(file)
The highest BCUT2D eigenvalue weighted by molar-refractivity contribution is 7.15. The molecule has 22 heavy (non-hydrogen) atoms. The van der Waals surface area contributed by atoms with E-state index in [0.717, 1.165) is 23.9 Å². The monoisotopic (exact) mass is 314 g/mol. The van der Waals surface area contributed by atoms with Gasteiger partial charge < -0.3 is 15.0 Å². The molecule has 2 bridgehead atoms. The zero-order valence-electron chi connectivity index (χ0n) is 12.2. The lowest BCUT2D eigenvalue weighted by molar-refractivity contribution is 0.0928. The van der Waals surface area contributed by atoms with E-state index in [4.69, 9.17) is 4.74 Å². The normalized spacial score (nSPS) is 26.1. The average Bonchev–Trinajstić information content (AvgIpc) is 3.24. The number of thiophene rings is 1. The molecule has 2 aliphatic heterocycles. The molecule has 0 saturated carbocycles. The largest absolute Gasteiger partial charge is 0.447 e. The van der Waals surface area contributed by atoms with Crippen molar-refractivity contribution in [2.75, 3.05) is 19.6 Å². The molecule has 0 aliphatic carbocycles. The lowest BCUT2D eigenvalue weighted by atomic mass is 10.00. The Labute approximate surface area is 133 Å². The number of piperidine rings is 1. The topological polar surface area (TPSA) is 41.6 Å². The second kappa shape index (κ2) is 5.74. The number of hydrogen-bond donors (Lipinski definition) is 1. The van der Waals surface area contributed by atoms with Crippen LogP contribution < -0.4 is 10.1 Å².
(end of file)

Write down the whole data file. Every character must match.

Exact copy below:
The highest BCUT2D eigenvalue weighted by molar-refractivity contribution is 7.15. The molecule has 22 heavy (non-hydrogen) atoms. The van der Waals surface area contributed by atoms with E-state index in [0.717, 1.165) is 23.9 Å². The monoisotopic (exact) mass is 314 g/mol. The van der Waals surface area contributed by atoms with Gasteiger partial charge < -0.3 is 15.0 Å². The molecule has 2 bridgehead atoms. The zero-order valence-electron chi connectivity index (χ0n) is 12.2. The lowest BCUT2D eigenvalue weighted by molar-refractivity contribution is 0.0928. The van der Waals surface area contributed by atoms with E-state index in [4.69, 9.17) is 4.74 Å². The normalized spacial score (nSPS) is 26.1. The average Bonchev–Trinajstić information content (AvgIpc) is 3.24. The number of thiophene rings is 1. The molecule has 2 aliphatic heterocycles. The molecule has 0 saturated carbocycles. The largest absolute Gasteiger partial charge is 0.447 e. The van der Waals surface area contributed by atoms with Crippen molar-refractivity contribution in [2.75, 3.05) is 19.6 Å². The molecule has 0 aliphatic carbocycles. The lowest BCUT2D eigenvalue weighted by atomic mass is 10.00. The Labute approximate surface area is 133 Å². The number of piperidine rings is 1. The topological polar surface area (TPSA) is 41.6 Å². The second kappa shape index (κ2) is 5.74. The number of hydrogen-bond donors (Lipinski definition) is 1. The van der Waals surface area contributed by atoms with Crippen LogP contribution < -0.4 is 10.1 Å².